Space the Final Frontier - Universe and Space Discussion


#1

I figured with all the nerds and geeks and general knowledge hounds on here this thread would make sense. I am watching/listening to The Universe while cleaning and the show about the most dangerous things in the Universe are pretty cool.

Magnetar -

Black Hole -

I think everyone is familiar with a Black Hole in general and the Event Horizon. I had never heard of a Magnetar until I had watched that show. Just alittle info from the Wiki Article.

Magnetars are primarily characterized by their extremely powerful magnetic field, which can often reach the order of ten gigatesla. These magnetic fields are hundreds of thousands of times stronger than any man-made magnet, and quadrillions of times more powerful than the field surrounding Earth. As of 2010, they are the most magnetic objects ever detected in the universe.

When, in a supernova, a star collapses to a neutron star, its magnetic field increases dramatically in strength. Halving a linear dimension increases the magnetic field fourfold.

This thread is for discussion of any known space and or universe discussion. I am doing this as much for me as anything else for information gathering. BTW you can watch many episodes of The Universe on Hulu for free.

Supemassive black hole -

A supermassive black hole is the largest type of black hole in a galaxy, on the order of hundreds of thousands to billions of solar masses. Most, if not all galaxies, including the Milky Way,[2] are believed to contain supermassive black holes at their centers.[3][4]

Supermassive black holes have properties which distinguish them from lower-mass classifications:

* The average density of a supermassive black hole (measured as the mass of the black hole divided by its Schwarzschild volume) can be very low, and may actually be lower than the density of air. This is because the Schwarzschild radius is directly proportional to mass, while density is inversely proportional to the volume. Since the volume of a spherical object (such as the event horizon of a non-rotating black hole) is directly proportional to the cube of the radius, and mass merely increases linearly, the volume increases by a much greater factor than the mass as a black hole grows. Thus, average density decreases for increasingly larger radii of black holes (due to volume increasing much faster than mass).
* The tidal forces in the vicinity of the event horizon are significantly weaker. Since the central singularity is so far away from the horizon, a hypothetical astronaut travelling towards the black hole center would not experience significant tidal force until very deep into the black hole.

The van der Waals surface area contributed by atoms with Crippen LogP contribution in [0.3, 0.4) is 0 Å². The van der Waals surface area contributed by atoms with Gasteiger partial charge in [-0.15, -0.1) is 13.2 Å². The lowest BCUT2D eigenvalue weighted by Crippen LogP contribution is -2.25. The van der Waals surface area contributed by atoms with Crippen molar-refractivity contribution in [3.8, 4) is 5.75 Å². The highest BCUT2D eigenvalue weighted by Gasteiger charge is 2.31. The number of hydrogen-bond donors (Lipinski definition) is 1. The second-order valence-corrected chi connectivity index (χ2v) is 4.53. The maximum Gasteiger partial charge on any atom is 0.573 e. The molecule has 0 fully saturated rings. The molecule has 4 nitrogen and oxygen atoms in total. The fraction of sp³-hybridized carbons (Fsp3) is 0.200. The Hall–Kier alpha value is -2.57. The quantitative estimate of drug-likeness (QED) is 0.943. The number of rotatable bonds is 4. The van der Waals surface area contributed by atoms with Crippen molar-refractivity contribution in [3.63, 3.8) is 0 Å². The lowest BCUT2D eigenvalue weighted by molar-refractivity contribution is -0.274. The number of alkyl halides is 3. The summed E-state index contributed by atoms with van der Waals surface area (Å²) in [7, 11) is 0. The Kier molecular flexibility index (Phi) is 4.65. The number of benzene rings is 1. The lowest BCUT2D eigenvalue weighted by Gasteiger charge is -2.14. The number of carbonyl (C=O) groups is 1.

here are several models for the formation of black holes of this size. The most obvious is by slow accretion of matter starting from a black hole of stellar size. Another model[5] of supermassive black hole formation involves a large gas cloud collapsing into a relativistic star of perhaps a hundred thousand solar masses or larger. The star would then become unstable to radial perturbations due to electron-positron pair production in its core, and may collapse directly into a black hole without a supernova explosion, which would eject most of its mass and prevent it from leaving a supermassive black hole as a remnant. Yet another model[6] involves a dense stellar cluster undergoing core-collapse as the negative heat capacity of the system drives the velocity dispersion in the core to relativistic speeds. Finally, primordial black holes may have been produced directly from external pressure in the first instants after the Big Bang.


#2

Yo fuck space. That shit is overrated.

imo.


#3

A quasi-stellar radio source (quasar) is a very energetic and distant galaxy with an active galactic nucleus. Quasars were first identified as being high redshift sources of electromagnetic energy, including radio waves and visible light, that were point-like, similar to stars, rather than extended sources similar to galaxies.

While there was initially some controversy over the nature of these objects?as recently as the early 1980s, there was no clear consensus as to their nature?there is now a scientific consensus that a quasar is a compact region in the centre of a massive galaxy surrounding the central supermassive black hole. Its size is 10-10,000 times the Schwarzschild radius of the black hole. The quasar is powered by an accretion disc around the black hole.